Many parents are discovering, with months of quarantine, that their influence as a parent is eroding rather than improving. This is due to a failing strategy.  The more challenging the child, the earlier the weaknesses in parenting begin to unfold.  

However, even with easy kids, a flawed parenting approach falls apart during those challenging teenage years.  Teenagers refuse to help out around the house, do minimal amounts of homework, and often show disrespect to mom and dad. And yet, too often, this is accepted as the new normal.  

It’s not normal.  It is predictable, but not normal.  

Why would we accept setting such low standards for our youth?  

“But, Dr. Cale, it’s not worth the battle.”

This comment is understandable, as many of you may have expressed this or thought it.  And truthfully, it’s not worth the battle!  

As a result, when it is no longer worth the battle, we give up.  We abandon the expectation to have children do more and be more respectful.  We decide in unison, ‘it’s just the teenage years.’ 

This is not true.  The battles are due to a flawed strategy.

Why Using Force Always Ends Up in War at Home.

As a parent, force is commonly called upon early on.  We use it by commanding and demanding that our children listen and respond.  It sounds like this:

  • Get your homework out now, and get it done.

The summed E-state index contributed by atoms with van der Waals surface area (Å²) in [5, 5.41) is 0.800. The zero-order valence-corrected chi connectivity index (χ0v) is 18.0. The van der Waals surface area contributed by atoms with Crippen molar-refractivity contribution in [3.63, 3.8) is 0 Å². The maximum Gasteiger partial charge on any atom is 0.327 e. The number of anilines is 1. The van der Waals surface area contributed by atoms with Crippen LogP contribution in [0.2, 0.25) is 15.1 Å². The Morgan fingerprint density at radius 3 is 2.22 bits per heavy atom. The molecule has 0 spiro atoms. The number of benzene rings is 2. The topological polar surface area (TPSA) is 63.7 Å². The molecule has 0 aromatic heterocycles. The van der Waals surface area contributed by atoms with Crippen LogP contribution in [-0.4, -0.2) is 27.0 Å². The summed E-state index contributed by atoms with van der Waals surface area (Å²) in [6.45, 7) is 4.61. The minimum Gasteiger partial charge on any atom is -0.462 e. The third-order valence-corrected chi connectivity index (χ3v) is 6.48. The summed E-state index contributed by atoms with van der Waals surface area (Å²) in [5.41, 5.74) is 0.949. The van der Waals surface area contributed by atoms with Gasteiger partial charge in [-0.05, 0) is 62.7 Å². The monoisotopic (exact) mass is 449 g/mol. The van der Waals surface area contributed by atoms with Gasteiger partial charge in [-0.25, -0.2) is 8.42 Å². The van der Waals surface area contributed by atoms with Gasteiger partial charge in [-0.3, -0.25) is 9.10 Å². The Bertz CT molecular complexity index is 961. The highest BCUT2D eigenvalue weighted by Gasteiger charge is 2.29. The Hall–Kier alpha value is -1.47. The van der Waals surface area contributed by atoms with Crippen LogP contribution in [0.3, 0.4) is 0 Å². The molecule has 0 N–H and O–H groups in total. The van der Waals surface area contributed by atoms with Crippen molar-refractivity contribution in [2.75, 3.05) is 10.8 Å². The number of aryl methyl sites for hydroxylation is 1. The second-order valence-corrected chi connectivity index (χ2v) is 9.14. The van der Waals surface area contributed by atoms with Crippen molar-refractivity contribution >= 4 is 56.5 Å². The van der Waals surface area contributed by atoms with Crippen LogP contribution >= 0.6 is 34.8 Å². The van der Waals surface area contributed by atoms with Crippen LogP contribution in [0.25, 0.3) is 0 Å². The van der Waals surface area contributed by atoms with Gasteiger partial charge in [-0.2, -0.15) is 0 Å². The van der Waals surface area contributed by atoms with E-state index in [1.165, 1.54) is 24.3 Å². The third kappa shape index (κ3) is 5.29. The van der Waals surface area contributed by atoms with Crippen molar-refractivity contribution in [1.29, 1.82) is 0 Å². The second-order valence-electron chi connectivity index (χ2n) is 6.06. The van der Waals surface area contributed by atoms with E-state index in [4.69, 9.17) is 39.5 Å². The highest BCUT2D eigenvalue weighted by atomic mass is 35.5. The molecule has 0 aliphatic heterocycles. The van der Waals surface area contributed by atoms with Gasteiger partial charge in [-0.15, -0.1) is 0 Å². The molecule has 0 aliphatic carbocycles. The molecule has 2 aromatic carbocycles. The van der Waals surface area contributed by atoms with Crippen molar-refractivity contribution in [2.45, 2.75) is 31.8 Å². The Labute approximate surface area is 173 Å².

• Stop fighting with your brother.
  • Don’t talk to me that way!
  • Get your shoes on now.  We have to go.
  • I need your help.  Go get the groceries out of the car.

Such an approach often results in battles that begin early in life, and worsen over time.  When young, we rule over children and invoke fear when they resist.  We raise our voice, point in threatening ways, and even physically force them to follow our commands.  

With this strategy, every day becomes a battle and argument over the chores or tasks to be done.  When children or teens resist our commands (which eventually most do), we lean into the battle even stronger and threaten more loudly and harshly.

We try to force them to listen and use this to an exhausting extent.  We get frustrated, thinking that they should actually listen to us when we give them commands.  In essence, we try to force our will upon them with our words and threats.  

We find ourselves using more and more words in an attempt to get real action from our children.  There are incessant lectures, discussions, and efforts to offer insights. Teenagers correct us, explain how wrong we are, and educate us on how the world really works. 

Our children turn our words back upon us.  They command back to us, as we have commanded them.  They scream NO just as loudly as we scream YES. They resist the harder we push.  

This is when war emerges at home, with battle upon daily battle.  It gets ugly.  Very ugly.

And little gets done.  Important relationships suffer. It’s easy to understand the decision:  It’s not worth it when we have walked this path of using force. 

Turn to Power and Turn Away from Force